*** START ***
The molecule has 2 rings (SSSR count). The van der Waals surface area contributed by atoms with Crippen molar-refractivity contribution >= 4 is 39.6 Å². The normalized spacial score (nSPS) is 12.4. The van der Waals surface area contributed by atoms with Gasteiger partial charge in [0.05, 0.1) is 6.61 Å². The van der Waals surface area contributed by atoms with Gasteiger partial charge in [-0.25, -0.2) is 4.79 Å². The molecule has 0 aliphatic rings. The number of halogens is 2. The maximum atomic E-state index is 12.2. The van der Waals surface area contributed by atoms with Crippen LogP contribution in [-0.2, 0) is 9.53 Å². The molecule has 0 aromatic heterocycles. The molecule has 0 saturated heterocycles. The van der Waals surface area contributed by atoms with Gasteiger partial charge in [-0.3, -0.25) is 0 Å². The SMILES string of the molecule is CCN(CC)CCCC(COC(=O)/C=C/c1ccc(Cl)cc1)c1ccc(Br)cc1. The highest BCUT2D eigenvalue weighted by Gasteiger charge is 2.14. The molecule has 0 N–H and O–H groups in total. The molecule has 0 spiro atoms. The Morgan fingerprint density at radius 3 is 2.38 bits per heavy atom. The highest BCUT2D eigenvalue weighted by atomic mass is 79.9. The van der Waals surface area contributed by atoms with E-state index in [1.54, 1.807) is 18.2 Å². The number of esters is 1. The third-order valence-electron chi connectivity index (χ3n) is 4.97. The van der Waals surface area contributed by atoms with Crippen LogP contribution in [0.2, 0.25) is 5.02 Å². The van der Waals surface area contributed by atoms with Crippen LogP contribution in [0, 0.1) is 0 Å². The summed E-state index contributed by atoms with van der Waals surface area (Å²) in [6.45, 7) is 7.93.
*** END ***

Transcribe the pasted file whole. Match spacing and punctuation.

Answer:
The molecule has 2 rings (SSSR count). The van der Waals surface area contributed by atoms with Crippen molar-refractivity contribution >= 4 is 39.6 Å². The normalized spacial score (nSPS) is 12.4. The van der Waals surface area contributed by atoms with Gasteiger partial charge in [0.05, 0.1) is 6.61 Å². The van der Waals surface area contributed by atoms with Gasteiger partial charge in [-0.25, -0.2) is 4.79 Å². The molecule has 0 aliphatic rings. The number of halogens is 2. The maximum atomic E-state index is 12.2. The van der Waals surface area contributed by atoms with Crippen LogP contribution in [-0.2, 0) is 9.53 Å². The molecule has 0 aromatic heterocycles. The molecule has 0 saturated heterocycles. The van der Waals surface area contributed by atoms with Gasteiger partial charge in [-0.3, -0.25) is 0 Å². The SMILES string of the molecule is CCN(CC)CCCC(COC(=O)/C=C/c1ccc(Cl)cc1)c1ccc(Br)cc1. The highest BCUT2D eigenvalue weighted by Gasteiger charge is 2.14. The molecule has 0 N–H and O–H groups in total. The molecule has 0 spiro atoms. The Morgan fingerprint density at radius 3 is 2.38 bits per heavy atom. The highest BCUT2D eigenvalue weighted by atomic mass is 79.9. The van der Waals surface area contributed by atoms with E-state index in [1.54, 1.807) is 18.2 Å². The number of esters is 1. The third-order valence-electron chi connectivity index (χ3n) is 4.97. The van der Waals surface area contributed by atoms with Crippen LogP contribution in [0.2, 0.25) is 5.02 Å². The van der Waals surface area contributed by atoms with Crippen LogP contribution in [0, 0.1) is 0 Å². The summed E-state index contributed by atoms with van der Waals surface area (Å²) in [6.45, 7) is 7.93.